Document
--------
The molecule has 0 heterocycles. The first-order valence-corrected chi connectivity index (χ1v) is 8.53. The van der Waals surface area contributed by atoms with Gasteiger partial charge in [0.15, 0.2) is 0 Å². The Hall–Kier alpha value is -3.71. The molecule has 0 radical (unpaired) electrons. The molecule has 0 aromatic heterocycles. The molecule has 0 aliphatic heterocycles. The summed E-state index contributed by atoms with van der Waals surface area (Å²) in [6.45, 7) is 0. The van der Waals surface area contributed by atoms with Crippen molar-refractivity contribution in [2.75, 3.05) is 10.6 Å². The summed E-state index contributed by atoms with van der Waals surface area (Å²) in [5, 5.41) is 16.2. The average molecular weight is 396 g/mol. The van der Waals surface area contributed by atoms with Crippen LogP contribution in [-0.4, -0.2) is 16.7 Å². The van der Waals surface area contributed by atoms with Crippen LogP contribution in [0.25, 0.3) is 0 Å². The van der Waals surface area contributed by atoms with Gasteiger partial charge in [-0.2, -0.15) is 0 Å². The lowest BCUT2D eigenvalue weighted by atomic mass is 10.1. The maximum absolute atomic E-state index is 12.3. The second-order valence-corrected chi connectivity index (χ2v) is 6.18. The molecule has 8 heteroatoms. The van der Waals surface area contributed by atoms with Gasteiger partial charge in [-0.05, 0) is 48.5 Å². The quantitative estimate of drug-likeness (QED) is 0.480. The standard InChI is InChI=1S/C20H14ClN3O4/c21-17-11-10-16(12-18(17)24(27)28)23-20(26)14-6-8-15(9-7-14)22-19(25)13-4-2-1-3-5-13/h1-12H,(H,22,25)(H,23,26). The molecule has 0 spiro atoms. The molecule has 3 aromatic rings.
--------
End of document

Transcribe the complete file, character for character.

The molecule has 0 heterocycles. The first-order valence-corrected chi connectivity index (χ1v) is 8.53. The van der Waals surface area contributed by atoms with Gasteiger partial charge in [0.15, 0.2) is 0 Å². The Hall–Kier alpha value is -3.71. The molecule has 0 radical (unpaired) electrons. The molecule has 0 aromatic heterocycles. The molecule has 0 aliphatic heterocycles. The summed E-state index contributed by atoms with van der Waals surface area (Å²) in [6.45, 7) is 0. The van der Waals surface area contributed by atoms with Crippen molar-refractivity contribution in [2.75, 3.05) is 10.6 Å². The summed E-state index contributed by atoms with van der Waals surface area (Å²) in [5, 5.41) is 16.2. The average molecular weight is 396 g/mol. The van der Waals surface area contributed by atoms with Crippen LogP contribution in [-0.4, -0.2) is 16.7 Å². The van der Waals surface area contributed by atoms with Crippen LogP contribution in [0.25, 0.3) is 0 Å². The van der Waals surface area contributed by atoms with Gasteiger partial charge in [-0.2, -0.15) is 0 Å². The lowest BCUT2D eigenvalue weighted by atomic mass is 10.1. The maximum absolute atomic E-state index is 12.3. The second-order valence-corrected chi connectivity index (χ2v) is 6.18. The molecule has 8 heteroatoms. The van der Waals surface area contributed by atoms with Gasteiger partial charge in [-0.05, 0) is 48.5 Å². The quantitative estimate of drug-likeness (QED) is 0.480. The standard InChI is InChI=1S/C20H14ClN3O4/c21-17-11-10-16(12-18(17)24(27)28)23-20(26)14-6-8-15(9-7-14)22-19(25)13-4-2-1-3-5-13/h1-12H,(H,22,25)(H,23,26). The molecule has 0 spiro atoms. The molecule has 3 aromatic rings.